In particular, attention was given to Ms Forstater's unwillingness to accommodate a transgender person's wishes. As well as taking Ms Forstater's comments about Murray into account, Ms Forstater denied the right of a person with a GRA certificate to be the sex to which they transitioned, on the basis that this was a 'mere legal fiction'. The tribunal disagreed; the GRA certificate provided a right by giving effect to Articles 8 and 12 of the European Convention on Human Rights (to respect for private and family life and to marry) and this was not something Ms Forstater was entitled to ignore.
The tribunal went further and noted that calling a trans woman a man is likely to be profoundly distressing for that individual and may even be unlawful harassment (gender reassignment is also a protected characteristic under the Act). In such a scenario, the tribunal concluded that a person could not expect to be protected if their core belief or a component of it would necessarily result in the violation of the dignity of others.
The tribunal concluded that Ms Forstater's belief met the identified requirements of items i) to iv) set out above, but found that it was not a view which could be respected in a democratic society because it was ultimately incompatible with human dignity and impinged on the fundamental rights of others.
As a result, Ms Forstater's claim for belief discrimination failed.
We discussed in our October 2019 Employment Law Bulletin a similar decision in the case of Mackereth v DWP and another, where a doctor's beliefs were found to be incompatible with human dignity, conflicted with the fundamental rights of transgender individuals and as a result were not therefore protected under the Act.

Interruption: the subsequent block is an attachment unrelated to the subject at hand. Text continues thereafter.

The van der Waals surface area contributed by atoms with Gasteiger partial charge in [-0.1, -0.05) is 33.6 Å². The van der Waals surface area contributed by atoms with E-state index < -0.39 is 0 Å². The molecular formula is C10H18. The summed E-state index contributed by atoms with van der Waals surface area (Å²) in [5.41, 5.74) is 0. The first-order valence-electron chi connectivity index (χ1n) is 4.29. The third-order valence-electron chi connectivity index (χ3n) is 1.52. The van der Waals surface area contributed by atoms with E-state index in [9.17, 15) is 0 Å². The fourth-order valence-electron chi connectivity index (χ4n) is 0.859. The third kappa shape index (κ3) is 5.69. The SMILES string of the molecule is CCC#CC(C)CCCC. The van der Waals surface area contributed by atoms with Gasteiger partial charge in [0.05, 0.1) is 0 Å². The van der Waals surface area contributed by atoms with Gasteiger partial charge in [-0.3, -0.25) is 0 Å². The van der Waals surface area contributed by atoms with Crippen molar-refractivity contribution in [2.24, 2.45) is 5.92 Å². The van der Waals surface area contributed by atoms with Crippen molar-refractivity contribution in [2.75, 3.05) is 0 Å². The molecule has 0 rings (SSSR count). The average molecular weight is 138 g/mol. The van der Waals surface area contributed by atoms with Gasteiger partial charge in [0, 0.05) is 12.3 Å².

Cases such as these are good examples of when employers should think early on about engaging the appropriate advice.
It is not uncommon to see employment tribunal cases where an employer has been caught between sets of fundamental rights. It is difficult for employers to navigate these situations because each will depend on their own particular set of circumstances and can be highly nuanced. In situations like this an employer needs to assess whether a belief held by an employee is genuine and exercised in a manner worthy of protection under the Equality Act before delving into the circumstances surrounding an employee leaving their job. However, those that engage with their advisers at an early stage will likely be best placed to manage any potential discrimination claims.
This case is a first instance employment tribunal case and may be appealed.
If you would like to discuss any aspect of this article further, please contact Michael Crowther or any other member of the employment team on 0113 244 6100.
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The information in this article is necessarily of a general nature. Specific advice should be sought for specific situations. If you have any queries or need any legal advice please feel free to contact Wrigleys Solicitors.